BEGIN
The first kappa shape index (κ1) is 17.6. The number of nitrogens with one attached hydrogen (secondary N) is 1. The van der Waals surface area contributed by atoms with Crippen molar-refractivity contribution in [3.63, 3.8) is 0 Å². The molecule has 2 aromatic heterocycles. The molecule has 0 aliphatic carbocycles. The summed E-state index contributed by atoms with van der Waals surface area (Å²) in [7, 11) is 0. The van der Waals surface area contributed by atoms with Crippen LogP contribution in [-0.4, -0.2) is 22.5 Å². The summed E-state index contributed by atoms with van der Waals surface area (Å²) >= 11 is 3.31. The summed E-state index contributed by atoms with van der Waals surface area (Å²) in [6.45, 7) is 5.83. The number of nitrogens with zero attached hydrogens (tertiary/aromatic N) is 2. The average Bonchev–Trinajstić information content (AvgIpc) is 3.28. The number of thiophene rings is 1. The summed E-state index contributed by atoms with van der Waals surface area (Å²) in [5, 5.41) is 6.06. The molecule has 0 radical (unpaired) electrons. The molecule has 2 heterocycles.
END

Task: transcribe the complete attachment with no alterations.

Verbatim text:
The first kappa shape index (κ1) is 17.6. The number of nitrogens with one attached hydrogen (secondary N) is 1. The van der Waals surface area contributed by atoms with Crippen molar-refractivity contribution in [3.63, 3.8) is 0 Å². The molecule has 2 aromatic heterocycles. The molecule has 0 aliphatic carbocycles. The summed E-state index contributed by atoms with van der Waals surface area (Å²) in [7, 11) is 0. The van der Waals surface area contributed by atoms with Crippen LogP contribution in [-0.4, -0.2) is 22.5 Å². The summed E-state index contributed by atoms with van der Waals surface area (Å²) >= 11 is 3.31. The summed E-state index contributed by atoms with van der Waals surface area (Å²) in [6.45, 7) is 5.83. The number of nitrogens with zero attached hydrogens (tertiary/aromatic N) is 2. The average Bonchev–Trinajstić information content (AvgIpc) is 3.28. The number of thiophene rings is 1. The summed E-state index contributed by atoms with van der Waals surface area (Å²) in [5, 5.41) is 6.06. The molecule has 0 radical (unpaired) electrons. The molecule has 2 heterocycles.